One Seneca Tower
|One Seneca Tower|
One Seneca Tower, in Buffalo, NY
|Former names||One HSBC Center, Marine Midland Center|
|Tallest in Buffalo since 1970[I]|
|Preceded by||Buffalo City Hall|
|Location||1 Seneca Tower, Buffalo, NY, USA|
|Cost||50 million US$($322 million in 2015 dollars)|
|Owner||Seneca One Realty|
|Management||Seneca One Realty|
|Roof||529 ft (161 m)|
|Floor count||40 (38 occupiable)|
|Floor area||1,200,000 sq ft (111,483.6 m2)|
|Design and construction|
|Architect||Skidmore, Owings & Merrill LLP|
One Seneca Tower is a skyscraper located in downtown Buffalo, New York. The building was formerly known as One HSBC Center (1999-2013), and prior to that, as Marine Midland Center (1972-1999), its name was changed in 1999 shortly after Marine Midland's parent company HSBC rebranded the bank as HSBC Bank USA. The building was constructed at a cost of $50 million between 1969 and 1972, and contains over 1,200,000 square feet (110,000 m2) of space. Today, the 40 story building still dominates the Buffalo skyline, at 529 feet (161 m), or 161.2 meters high. It is an example of modernist style architecture. The building's design is similar to that of the 33 South Sixth building in Minneapolis.
- The tower was the world headquarters of Marine Midland until 1998, and served as the headquarters of HSBC USA until 1999, when it moved its U. S. headquarters to New York City.
- One Seneca Tower is the tallest (privately owned) office building outside of NYC in New York State. The tallest publicly owned building outside of NYC being Erastus Corning Tower in Albany, New York.
- The building's plaza hosts Ronald Bladen's monumental 1973 work titled "Vroom, Shhh."
- The building spans the southern end of Main Street, under which the Buffalo Metro Rail passes.
- On a clear day, One Seneca Tower can be seen from 20 miles (32 km) away along the New York State Thruway. Due to the large number of railroad overpasses in Erie County, the skyscraper can also be seen from many vantage points along Harlem Road, Union Road, the 400 expressway (as far away as Elma), areas nearby Ralph Wilson Stadium (particularly the Lake Ave. and Abbott Rd. intersection), and the Grand Island bridges along the Niagara section of the Thruway. It can also be seen looking west from Route 77 in Bennington and Attica, near the windmills.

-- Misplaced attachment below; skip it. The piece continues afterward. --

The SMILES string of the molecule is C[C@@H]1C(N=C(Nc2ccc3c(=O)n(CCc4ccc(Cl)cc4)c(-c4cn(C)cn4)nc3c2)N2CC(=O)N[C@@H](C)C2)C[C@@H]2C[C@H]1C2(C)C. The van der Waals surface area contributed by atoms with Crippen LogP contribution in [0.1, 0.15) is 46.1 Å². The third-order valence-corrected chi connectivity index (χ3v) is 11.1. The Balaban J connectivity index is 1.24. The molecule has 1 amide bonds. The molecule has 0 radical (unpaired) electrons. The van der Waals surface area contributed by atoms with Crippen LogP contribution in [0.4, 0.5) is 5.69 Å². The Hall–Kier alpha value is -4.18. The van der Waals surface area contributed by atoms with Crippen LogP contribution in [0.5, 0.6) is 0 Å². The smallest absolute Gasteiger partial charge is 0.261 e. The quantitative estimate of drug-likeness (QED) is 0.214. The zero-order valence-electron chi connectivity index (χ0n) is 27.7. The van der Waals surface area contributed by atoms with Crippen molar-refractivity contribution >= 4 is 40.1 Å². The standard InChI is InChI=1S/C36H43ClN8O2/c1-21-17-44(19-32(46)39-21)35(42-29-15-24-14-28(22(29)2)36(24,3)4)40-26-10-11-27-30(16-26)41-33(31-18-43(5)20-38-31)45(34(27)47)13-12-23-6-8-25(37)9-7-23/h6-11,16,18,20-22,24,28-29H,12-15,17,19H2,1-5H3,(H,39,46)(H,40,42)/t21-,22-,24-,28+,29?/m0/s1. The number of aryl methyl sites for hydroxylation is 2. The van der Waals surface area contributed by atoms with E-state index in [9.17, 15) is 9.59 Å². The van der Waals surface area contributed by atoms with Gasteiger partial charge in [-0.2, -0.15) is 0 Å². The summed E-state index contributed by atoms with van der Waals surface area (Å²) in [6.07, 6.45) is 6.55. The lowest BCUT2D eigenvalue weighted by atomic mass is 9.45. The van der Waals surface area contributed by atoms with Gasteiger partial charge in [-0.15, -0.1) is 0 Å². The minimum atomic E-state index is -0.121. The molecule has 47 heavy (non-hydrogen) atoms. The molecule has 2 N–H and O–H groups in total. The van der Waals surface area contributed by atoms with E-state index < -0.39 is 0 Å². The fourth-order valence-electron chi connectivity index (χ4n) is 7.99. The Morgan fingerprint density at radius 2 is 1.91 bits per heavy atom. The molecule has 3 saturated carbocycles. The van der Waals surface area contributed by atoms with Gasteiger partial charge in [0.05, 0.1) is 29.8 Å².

|Wikinews has related news: Fire reported at One HSBC Center in downtown Buffalo, New York|
|This section is outdated. (November 2013)|
- Seymour H. Knox Foundation
- The John R. Oshei Foundation
- UBS AG Financial Services
- Harold C. Brown
- SoftBank Capital
- Robert Half International
- WBXZ-LP (broadcasts from atop the building)
Significant Former tenants
- Consulate General of Canada in Buffalo
- HSBC Bank USA
- Pegula Sports and Entertainment
- Phillips Lytle LLP
On December 5, 2012, HSBC Bank USA announced that they would vacate the space it leased in the tower by the time their lease expires in October 2013. Paired with the departure of Phillips Lytle LLP, and the recent closing of the Canadian Consulate, the tower is 90 percent vacant as of 2014.
One HSBC Center behind Ellicott Square Building
Coca-Cola Field with The One HSBC Center building in the background viewed from the 3rd base side of the park.
- HSBC Buildings around the world
- List of tallest buildings in Buffalo
- List of tallest buildings in Upstate New York
Buffalo City Hall
|Tallest Building in Buffalo
- Consumer Price Index (estimate) 1800–2014. Federal Reserve Bank of Minneapolis. Retrieved February 27, 2014.
- Hartley, Tom (1998). "`Marine Midland' no more". Buffalo Business First. Retrieved 2011-05-14.
- "One HSBC Center". emporis.com. Retrieved 2011-05-14.
- Fink, James. Pegula Sports & Entertainment leases floor in One Seneca Tower. Business First. Retrieved July 24, 2014.
- Epstein, Jonathan (2012). The Buffalo News "`Tower owners see strong future despite HSBC’s move to vacate building'". Retrieved 2012-12-10.
- 6 November 2013. "Seneca Tower mortgage transferred to firm handling high-risk loans". Buffalo News. Retrieved 24 November 2013.